The opening up of the Manawatu – the “waste land of the Colony”

As Lois Hall outlines in her history of the Pohangina Valley, large areas of open grassland such as those found in Canterbury and eastern Hawkes Bay had been quickly settled in the 1840s and 1850s, mainly by more wealthy settlers. But by the latter part of the nineteenth century, the government turned its focus to the provision of land for the settlement of those of lesser means and the descendants of the original settlers who sought to own their own farms. Attention turned to regions that were still forested and undeveloped, such as the Manawatu and western Hawkes Bay.

A government announcement published in the Wellington Independent Newspaper in 1871 states that pioneer emigrants from Scandinavia were to be “settled on some of the waste land of the Colony—Manawatu for instance”. Legislation was also passed to enable aspiring farmers with little capital to convert bush sections to farmland.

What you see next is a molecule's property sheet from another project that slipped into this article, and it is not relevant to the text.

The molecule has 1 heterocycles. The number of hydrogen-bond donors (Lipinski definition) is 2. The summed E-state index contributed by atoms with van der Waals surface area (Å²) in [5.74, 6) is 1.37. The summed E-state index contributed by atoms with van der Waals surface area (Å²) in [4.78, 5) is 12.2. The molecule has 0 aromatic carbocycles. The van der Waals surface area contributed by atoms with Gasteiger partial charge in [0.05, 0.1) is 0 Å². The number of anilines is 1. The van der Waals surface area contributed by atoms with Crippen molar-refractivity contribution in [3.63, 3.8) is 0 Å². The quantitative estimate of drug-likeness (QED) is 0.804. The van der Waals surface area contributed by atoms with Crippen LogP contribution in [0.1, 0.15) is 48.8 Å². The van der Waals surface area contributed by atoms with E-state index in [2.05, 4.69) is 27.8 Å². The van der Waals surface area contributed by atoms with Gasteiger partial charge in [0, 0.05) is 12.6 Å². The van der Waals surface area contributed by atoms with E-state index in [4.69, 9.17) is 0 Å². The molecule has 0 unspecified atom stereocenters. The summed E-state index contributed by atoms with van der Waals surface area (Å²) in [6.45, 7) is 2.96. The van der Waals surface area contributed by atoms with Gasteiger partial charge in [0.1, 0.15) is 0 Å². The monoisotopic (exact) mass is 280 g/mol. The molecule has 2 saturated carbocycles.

In 1886, the Wellington-Manawatu railway, running between Wellington and Longburn, Manawatu, was opened. This facilitated the milling and clearing of the thickly forested “hinterlands” of the Manawatu.

These policies and the improved access provided by the new railway were clearly effective: between 1878 and 1908, grassland increased from 5% to more than 50% of Manawatu County .

Photo: Longburn Railway Station, 1888-9. Used with permission from Alexander Turnbull Library, ref PA1-f-239-54. Above: In this view across the square in 1878, the swamp forest which covered all but Papaioea, the natural clearing in the forest when the area was surveyed by Europeans, is still visible. Within a few years this bush will have largely disappeared. From Manawatu Memory Online, Palmerston North City Library

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